Although the response to cold challenge in teleost fish has been intensively studied, the molecular and physiological mechanisms and mutual relations protecting fish CNS against cold induced ROS damage are not at all understood. Therefore, particular attention should be paid on the regulatory aspects of gene transcription, involving HIF and the PPAR/UCP system. Moreover, the CNS cellular metabolism modulation should also be examined. In the present study we used the warm adapted zebrafish model, Danio rerio, to study the effects of acute cold exposure (from 28°C to 18°C) on fish brain. The zebrafish model is backed by a genetic database, and its applicability to study various molecular/cellular pathways and pathologies has been confirmed [41], [42]. UCP homologs in zebrafish were explored from genomic sequence analysis to transcript expressions. Specifically, we have, for the first time, measured the expression levels of UCP/PPAR, an oxidative stress parameter and several antioxidative parameters in the CNS of zebrafish upon acute cold exposure. In addition, HIF-1α protein content and the transcript levels of HIF-regulated GLUTs were quantified to test for an involvement of UCPs and HIF in modulating stress during cold exposure in fish brain.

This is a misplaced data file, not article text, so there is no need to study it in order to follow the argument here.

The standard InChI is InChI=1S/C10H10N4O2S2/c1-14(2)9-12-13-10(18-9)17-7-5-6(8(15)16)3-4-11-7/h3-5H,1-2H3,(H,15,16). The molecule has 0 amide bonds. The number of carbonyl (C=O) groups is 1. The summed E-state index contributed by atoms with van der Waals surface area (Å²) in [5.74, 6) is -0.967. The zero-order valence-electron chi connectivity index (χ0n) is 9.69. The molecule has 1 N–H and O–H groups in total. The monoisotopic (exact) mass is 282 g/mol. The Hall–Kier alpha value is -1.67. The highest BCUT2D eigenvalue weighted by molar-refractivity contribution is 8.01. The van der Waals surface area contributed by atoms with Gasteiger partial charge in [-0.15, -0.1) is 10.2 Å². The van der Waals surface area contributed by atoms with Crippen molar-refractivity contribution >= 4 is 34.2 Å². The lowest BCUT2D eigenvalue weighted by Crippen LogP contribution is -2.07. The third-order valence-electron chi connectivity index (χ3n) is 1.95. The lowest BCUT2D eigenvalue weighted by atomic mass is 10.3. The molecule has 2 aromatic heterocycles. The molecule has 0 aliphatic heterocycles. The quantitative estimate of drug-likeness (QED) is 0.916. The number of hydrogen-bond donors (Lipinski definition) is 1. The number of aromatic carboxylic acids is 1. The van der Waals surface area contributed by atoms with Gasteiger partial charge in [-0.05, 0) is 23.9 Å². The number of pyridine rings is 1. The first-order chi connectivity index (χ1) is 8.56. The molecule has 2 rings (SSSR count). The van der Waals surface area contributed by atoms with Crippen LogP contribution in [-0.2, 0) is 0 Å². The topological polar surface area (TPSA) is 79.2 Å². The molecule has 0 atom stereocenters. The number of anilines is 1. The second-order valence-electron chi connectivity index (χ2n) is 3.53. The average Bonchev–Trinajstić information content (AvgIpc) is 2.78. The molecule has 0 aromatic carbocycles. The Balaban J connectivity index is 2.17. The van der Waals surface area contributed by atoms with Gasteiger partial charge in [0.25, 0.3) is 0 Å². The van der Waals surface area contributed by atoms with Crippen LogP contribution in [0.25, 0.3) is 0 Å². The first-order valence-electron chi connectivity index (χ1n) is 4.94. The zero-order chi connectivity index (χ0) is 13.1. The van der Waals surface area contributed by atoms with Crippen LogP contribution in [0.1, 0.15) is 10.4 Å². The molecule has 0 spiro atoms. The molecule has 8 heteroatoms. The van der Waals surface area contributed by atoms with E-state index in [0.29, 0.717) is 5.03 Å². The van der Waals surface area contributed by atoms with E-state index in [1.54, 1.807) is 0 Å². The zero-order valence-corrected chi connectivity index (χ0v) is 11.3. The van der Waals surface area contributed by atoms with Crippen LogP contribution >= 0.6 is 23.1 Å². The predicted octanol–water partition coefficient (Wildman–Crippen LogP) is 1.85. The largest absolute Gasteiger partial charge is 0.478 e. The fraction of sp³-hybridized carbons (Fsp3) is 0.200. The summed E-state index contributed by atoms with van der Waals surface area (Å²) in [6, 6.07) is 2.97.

Results

Phylogenetic analysis, sequence identity and gene structures of zUCPs